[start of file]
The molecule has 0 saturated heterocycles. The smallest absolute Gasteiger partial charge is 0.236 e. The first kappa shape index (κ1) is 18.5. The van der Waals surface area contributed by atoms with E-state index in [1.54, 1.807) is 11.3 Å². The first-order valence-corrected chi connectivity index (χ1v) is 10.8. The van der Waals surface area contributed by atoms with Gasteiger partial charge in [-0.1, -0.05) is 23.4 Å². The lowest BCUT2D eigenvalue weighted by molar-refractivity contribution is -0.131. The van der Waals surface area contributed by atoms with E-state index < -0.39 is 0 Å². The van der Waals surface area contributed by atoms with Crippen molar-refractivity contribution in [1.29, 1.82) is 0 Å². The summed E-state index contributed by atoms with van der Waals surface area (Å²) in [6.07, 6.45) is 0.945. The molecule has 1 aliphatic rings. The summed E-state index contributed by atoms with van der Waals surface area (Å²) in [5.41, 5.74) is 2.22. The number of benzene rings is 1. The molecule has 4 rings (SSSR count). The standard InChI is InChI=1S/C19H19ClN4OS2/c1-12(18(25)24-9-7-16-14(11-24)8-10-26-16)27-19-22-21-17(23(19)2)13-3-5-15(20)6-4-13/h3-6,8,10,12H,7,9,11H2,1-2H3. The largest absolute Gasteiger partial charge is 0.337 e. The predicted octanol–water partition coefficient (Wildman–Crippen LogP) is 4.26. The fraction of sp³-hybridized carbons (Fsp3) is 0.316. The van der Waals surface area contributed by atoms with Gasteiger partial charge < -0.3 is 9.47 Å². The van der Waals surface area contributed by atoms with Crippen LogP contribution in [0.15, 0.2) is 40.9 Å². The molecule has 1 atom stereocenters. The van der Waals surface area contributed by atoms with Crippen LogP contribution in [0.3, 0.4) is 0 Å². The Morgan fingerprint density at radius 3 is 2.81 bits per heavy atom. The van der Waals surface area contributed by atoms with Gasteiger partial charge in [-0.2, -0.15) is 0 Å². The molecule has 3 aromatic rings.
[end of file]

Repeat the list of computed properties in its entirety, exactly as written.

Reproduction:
The molecule has 0 saturated heterocycles. The smallest absolute Gasteiger partial charge is 0.236 e. The first kappa shape index (κ1) is 18.5. The van der Waals surface area contributed by atoms with E-state index in [1.54, 1.807) is 11.3 Å². The first-order valence-corrected chi connectivity index (χ1v) is 10.8. The van der Waals surface area contributed by atoms with Gasteiger partial charge in [-0.1, -0.05) is 23.4 Å². The lowest BCUT2D eigenvalue weighted by molar-refractivity contribution is -0.131. The van der Waals surface area contributed by atoms with E-state index < -0.39 is 0 Å². The van der Waals surface area contributed by atoms with Crippen molar-refractivity contribution in [1.29, 1.82) is 0 Å². The summed E-state index contributed by atoms with van der Waals surface area (Å²) in [6.07, 6.45) is 0.945. The molecule has 1 aliphatic rings. The summed E-state index contributed by atoms with van der Waals surface area (Å²) in [5.41, 5.74) is 2.22. The number of benzene rings is 1. The molecule has 4 rings (SSSR count). The standard InChI is InChI=1S/C19H19ClN4OS2/c1-12(18(25)24-9-7-16-14(11-24)8-10-26-16)27-19-22-21-17(23(19)2)13-3-5-15(20)6-4-13/h3-6,8,10,12H,7,9,11H2,1-2H3. The largest absolute Gasteiger partial charge is 0.337 e. The predicted octanol–water partition coefficient (Wildman–Crippen LogP) is 4.26. The fraction of sp³-hybridized carbons (Fsp3) is 0.316. The van der Waals surface area contributed by atoms with Gasteiger partial charge < -0.3 is 9.47 Å². The van der Waals surface area contributed by atoms with Crippen LogP contribution in [0.15, 0.2) is 40.9 Å². The molecule has 1 atom stereocenters. The van der Waals surface area contributed by atoms with Crippen LogP contribution in [0.3, 0.4) is 0 Å². The Morgan fingerprint density at radius 3 is 2.81 bits per heavy atom. The van der Waals surface area contributed by atoms with Gasteiger partial charge in [-0.2, -0.15) is 0 Å². The molecule has 3 aromatic rings.